While many opposite sex couples cohabit with a view to marrying in the future, others choose deliberately to live together and ‘opt out’ of marriage. The same applies to same sex couples, who currently they have the option of civil partnership as well as marriage if they seek to formalise their relationship.
There remain significant distinctions between the legal status of a married and unmarried couple which are not always fully appreciated by the couple themselves, professionals advising those couples or society at large.
The Myth of the Common Law Spouse
It remains a popular misconception, often erroneously promoted in certain aspects of the press and media, that once a couple have lived together for two, five or more years, they acquire the status of 'common law marriage' and with it, financial remedies on separation arising from their relationship. This is wrong, and we, as family law professionals, continue to work hard to dispel that myth.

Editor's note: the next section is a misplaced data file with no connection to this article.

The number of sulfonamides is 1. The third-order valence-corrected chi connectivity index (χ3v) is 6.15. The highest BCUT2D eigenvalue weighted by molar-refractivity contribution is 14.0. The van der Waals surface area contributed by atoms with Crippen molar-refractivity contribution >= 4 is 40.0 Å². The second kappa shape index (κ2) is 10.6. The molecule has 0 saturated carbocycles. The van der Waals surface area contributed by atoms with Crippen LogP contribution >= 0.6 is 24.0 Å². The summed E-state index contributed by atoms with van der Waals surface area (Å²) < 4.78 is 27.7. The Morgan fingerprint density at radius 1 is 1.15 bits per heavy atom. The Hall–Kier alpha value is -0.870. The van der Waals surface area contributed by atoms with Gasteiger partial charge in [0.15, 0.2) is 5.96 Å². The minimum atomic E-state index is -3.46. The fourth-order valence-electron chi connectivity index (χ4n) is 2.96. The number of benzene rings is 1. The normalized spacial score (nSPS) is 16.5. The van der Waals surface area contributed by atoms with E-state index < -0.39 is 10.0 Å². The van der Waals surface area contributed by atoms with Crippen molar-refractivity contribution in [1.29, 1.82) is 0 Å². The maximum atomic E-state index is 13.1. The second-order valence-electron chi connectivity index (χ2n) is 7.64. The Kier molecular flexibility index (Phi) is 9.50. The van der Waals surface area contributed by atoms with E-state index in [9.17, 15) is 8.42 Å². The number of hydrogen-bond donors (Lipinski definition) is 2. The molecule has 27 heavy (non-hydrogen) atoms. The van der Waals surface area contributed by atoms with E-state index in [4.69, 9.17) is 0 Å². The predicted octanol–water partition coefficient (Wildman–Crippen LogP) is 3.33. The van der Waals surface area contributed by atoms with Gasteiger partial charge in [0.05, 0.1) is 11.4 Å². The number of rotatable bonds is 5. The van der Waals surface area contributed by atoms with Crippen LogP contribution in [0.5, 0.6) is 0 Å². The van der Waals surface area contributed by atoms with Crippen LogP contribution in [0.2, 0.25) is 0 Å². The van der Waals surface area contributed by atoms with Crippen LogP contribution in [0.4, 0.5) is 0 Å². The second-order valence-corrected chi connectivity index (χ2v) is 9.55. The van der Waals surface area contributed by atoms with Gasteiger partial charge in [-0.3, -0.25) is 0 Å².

It is wrong to say that in all situations, a cohabitant has no legal rights in the event of a relationship breakdown, but the legal remedies are extremely restrictive and based solely on the law of property and trusts, rather than any element of fairness/discretion, as would apply on a divorce. Unless the couple start a family together, when a different legal regime applies to cater for the financial needs of any children (albeit the regime is not as generous as that on divorce), there is no obligation for one party to support the other with maintenance payments, and there may well be no recourse to any property/a home.